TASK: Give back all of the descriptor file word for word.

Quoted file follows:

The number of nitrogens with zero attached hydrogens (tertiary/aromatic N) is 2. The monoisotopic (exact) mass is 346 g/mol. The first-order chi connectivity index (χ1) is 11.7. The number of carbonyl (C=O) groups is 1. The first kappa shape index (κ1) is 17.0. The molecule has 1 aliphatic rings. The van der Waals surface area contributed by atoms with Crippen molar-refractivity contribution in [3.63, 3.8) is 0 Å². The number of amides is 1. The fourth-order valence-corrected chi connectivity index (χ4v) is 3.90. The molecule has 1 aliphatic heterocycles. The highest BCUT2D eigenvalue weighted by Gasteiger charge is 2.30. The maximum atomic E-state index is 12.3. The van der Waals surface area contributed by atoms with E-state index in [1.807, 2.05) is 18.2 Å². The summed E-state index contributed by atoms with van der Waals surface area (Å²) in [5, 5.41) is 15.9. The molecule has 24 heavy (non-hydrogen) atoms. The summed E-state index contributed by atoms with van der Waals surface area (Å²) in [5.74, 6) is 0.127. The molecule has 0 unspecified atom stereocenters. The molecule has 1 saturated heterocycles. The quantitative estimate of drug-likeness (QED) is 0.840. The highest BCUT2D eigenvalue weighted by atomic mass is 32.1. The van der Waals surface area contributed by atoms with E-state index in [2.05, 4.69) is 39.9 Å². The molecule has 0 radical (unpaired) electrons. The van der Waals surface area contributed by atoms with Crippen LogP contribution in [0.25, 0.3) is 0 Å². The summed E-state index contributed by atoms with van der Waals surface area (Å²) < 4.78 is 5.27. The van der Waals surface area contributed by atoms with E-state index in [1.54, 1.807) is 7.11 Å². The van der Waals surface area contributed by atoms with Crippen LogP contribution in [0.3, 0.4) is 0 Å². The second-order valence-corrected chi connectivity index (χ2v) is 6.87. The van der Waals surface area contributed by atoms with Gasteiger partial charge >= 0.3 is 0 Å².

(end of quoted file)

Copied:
The number of nitrogens with zero attached hydrogens (tertiary/aromatic N) is 2. The monoisotopic (exact) mass is 346 g/mol. The first-order chi connectivity index (χ1) is 11.7. The number of carbonyl (C=O) groups is 1. The first kappa shape index (κ1) is 17.0. The molecule has 1 aliphatic rings. The van der Waals surface area contributed by atoms with Crippen molar-refractivity contribution in [3.63, 3.8) is 0 Å². The number of amides is 1. The fourth-order valence-corrected chi connectivity index (χ4v) is 3.90. The molecule has 1 aliphatic heterocycles. The highest BCUT2D eigenvalue weighted by Gasteiger charge is 2.30. The maximum atomic E-state index is 12.3. The van der Waals surface area contributed by atoms with E-state index in [1.807, 2.05) is 18.2 Å². The summed E-state index contributed by atoms with van der Waals surface area (Å²) in [5, 5.41) is 15.9. The molecule has 24 heavy (non-hydrogen) atoms. The summed E-state index contributed by atoms with van der Waals surface area (Å²) in [5.74, 6) is 0.127. The molecule has 0 unspecified atom stereocenters. The molecule has 1 saturated heterocycles. The quantitative estimate of drug-likeness (QED) is 0.840. The highest BCUT2D eigenvalue weighted by atomic mass is 32.1. The van der Waals surface area contributed by atoms with E-state index in [2.05, 4.69) is 39.9 Å². The molecule has 0 radical (unpaired) electrons. The van der Waals surface area contributed by atoms with Crippen LogP contribution in [0.25, 0.3) is 0 Å². The summed E-state index contributed by atoms with van der Waals surface area (Å²) < 4.78 is 5.27. The van der Waals surface area contributed by atoms with E-state index in [1.54, 1.807) is 7.11 Å². The van der Waals surface area contributed by atoms with Crippen LogP contribution in [0.3, 0.4) is 0 Å². The second-order valence-corrected chi connectivity index (χ2v) is 6.87. The van der Waals surface area contributed by atoms with Gasteiger partial charge >= 0.3 is 0 Å².